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Thrive, PhD will launch in January 2018

  How's grad school going? I hope that you are enjoying every minute of it! I remember my time in graduate school with great fondness. It was the 1990s and most of us read and wrote and argued and taught under the assumption that this is what we were (a) meant to do with our lives and (b) going to do for the rest of our lives. And for some of us--including me, for quite a while--that totally panned out. Today's graduate students face a completely different landscape. The changing economic structure of most universities, increased adjunctification, have led to calls for PhD education to be curtailed (why bring in more students than the academy can employ?) or expanded (why not re-think the PhD as preparation for careers other than…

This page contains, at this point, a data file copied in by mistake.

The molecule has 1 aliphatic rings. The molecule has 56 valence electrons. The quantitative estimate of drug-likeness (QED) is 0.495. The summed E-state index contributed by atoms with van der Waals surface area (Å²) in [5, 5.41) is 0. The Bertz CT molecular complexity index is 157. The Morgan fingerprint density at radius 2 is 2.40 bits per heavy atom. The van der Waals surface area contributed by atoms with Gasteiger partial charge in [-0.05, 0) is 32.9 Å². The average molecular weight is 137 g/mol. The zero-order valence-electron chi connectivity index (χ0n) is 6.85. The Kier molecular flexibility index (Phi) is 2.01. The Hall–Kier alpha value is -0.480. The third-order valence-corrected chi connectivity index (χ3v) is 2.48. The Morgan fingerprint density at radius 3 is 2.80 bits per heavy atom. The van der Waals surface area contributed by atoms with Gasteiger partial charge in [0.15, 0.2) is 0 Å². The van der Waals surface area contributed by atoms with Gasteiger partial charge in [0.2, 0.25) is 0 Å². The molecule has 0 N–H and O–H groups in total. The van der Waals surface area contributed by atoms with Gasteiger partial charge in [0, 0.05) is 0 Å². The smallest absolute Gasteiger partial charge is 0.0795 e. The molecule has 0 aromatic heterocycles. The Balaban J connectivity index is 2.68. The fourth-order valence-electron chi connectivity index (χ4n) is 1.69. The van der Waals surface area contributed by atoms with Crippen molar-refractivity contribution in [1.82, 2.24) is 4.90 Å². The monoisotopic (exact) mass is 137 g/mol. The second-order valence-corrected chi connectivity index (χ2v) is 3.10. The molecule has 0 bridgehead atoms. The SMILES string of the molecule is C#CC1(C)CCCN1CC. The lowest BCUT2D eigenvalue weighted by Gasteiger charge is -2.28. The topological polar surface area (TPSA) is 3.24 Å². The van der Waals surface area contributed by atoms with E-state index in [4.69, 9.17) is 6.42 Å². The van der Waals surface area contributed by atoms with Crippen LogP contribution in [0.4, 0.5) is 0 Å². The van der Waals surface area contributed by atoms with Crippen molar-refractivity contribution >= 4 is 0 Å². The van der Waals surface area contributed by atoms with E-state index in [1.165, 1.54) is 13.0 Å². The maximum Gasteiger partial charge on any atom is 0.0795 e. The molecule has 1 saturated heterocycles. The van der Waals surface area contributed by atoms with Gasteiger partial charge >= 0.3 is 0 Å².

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Is there a doctor in the house?

coaching, networking, post-academic
    I have an acquaintance who is one amazingly smart woman. She has an interdisciplinary PhD in philosophy, psychology, and neuroscience and has all sorts of interesting insights into the world and people. She is married to a physician. One day, when her young daughter was musing that daddy and mommy both had Dr. in front of their names but only daddy worked in a hospital, her father told her: "That's because your daddy solves problems, dear. Your mother just thinks about them." He said this with his tongue planted firmly in his cheek, but it zings because so many of us academics know the discomfort of not being (publicly) recognized for our expertise. As someone new to the coaching profession, I've had to do a lot of thinking…